The Berg makes a compelling if unusual coupling and the Tetzlaff reveal its extraordinary beauties. They are alive to every nuance, every emotional change of this highly charged music, yet never lose sight of the music’s architecture. Just sample the way they move from an otherworldly quiet to the most impassioned playing (tr 6, from 2’37”) with a sense of inevitability and they convey the mournful desperation of the finale more potently than the Cecilia Quartet. I’d rate this new reading of the Lyric Suite alongside that treasurable performance of the Tetzlaff/Uchida/Boulez Chamber Concerto.

Gramophone Review

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Trevor Pinnock‘s Bach Keyboard Works on Archiv Produktion

Posted on 26 February 2015 by admin

Collector’s Ed: J.S.Bach – Keyboard Works [10 CD]

Price: $29.68

5.0 out of 5 stars (3 customer reviews)

11 used & new available from $25.22

Trevor Pinnock is known worldwide as a harpsichordist and conductor who pioneered performance on historical instruments with his own orchestra.

Many contemporaries admired Bach’s virtuosity on the organ and on the clavier , the word that was used to describe the harpsichord or the clavichord until well into the 18th century. But whereas numerous documents have come down to us describing Bach s abilities as an organist, his harpsichord playing is rarely mentioned…

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Extraordinaire harpist Claire Jones tells 10 worst things about playing the harp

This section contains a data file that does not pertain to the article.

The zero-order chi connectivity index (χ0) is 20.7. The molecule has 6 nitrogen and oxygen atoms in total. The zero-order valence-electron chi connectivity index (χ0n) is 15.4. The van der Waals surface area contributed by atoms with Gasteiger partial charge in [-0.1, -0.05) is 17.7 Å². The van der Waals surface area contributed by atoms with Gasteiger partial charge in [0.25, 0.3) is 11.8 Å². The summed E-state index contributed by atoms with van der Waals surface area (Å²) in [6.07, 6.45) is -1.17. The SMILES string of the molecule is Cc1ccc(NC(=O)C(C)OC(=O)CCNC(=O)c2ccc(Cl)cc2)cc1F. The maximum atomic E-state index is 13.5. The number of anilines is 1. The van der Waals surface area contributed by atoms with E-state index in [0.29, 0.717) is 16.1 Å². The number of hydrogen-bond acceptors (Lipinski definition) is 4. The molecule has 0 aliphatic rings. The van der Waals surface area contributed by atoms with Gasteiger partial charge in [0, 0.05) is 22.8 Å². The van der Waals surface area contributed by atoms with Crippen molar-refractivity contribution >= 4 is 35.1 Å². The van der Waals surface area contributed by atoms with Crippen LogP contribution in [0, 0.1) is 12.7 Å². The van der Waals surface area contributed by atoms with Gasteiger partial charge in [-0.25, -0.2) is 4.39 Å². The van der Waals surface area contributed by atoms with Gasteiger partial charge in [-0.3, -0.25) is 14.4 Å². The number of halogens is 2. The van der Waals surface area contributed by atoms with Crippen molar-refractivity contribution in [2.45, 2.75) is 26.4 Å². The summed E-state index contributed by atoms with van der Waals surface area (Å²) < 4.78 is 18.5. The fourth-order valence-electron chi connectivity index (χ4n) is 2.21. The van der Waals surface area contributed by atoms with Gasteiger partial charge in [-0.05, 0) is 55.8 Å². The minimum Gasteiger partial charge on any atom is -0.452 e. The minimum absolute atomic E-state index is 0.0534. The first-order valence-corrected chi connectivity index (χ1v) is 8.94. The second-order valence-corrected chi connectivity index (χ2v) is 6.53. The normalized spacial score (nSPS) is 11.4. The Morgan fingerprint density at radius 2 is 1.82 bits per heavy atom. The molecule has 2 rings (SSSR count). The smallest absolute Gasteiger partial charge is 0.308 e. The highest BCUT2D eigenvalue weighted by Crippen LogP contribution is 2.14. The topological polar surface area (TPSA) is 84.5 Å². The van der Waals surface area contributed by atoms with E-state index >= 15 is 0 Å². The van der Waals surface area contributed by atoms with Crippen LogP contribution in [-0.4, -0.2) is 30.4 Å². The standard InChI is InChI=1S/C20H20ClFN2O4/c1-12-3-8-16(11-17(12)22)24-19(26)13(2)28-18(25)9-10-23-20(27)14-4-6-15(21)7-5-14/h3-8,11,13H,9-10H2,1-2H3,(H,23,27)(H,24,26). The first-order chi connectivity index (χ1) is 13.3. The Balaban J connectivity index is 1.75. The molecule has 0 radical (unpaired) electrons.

Posted on 25 February 2015 by admin

1. It’s not collapsible

No, the harp does not break down into pieces. I’m trying to imagine if it did… how… nope. That’ll never work.


2. Your fingers

Say goodbye to your dainty, harpist fingers forever.

3. Tuning

You’ll always be tuning those strings. Ever timed a piano tuner? Almost the same amount of strings, but you have to do it in a fraction of the time.


4. The harp chooses the car

Sadly you’ll never drive a cute sporty motor.


5. It’s too darn quiet

Yes orchestra, play louder. That will help everyone hear the magic of the harp.


6. Five-note runs

Why do composers think we play with five fingers on each hand, same as the piano? With just a little research, they’d find that the pinkie never gets involved – EVER.


7. Feet and hands… together

Most people are unaware that harpists have to use their feet as well as their hands – it probably makes us the most dexterous of the whole orchestra *grins smugly*, but also calls upon superhuman skills of co-ordination *cries*.

8. No warm-up time

Don’t expect to play or warm up before a performance – it’s sitting on stage an hour before (looking glorious, obviously).


9. Expense

For concert harps, think racehorse. And that’s before you’ve had your monthly string bill.


10. You’re first and last

But don’t call harpists lonely, just because we’re first to arrive and last to leave rehearsals.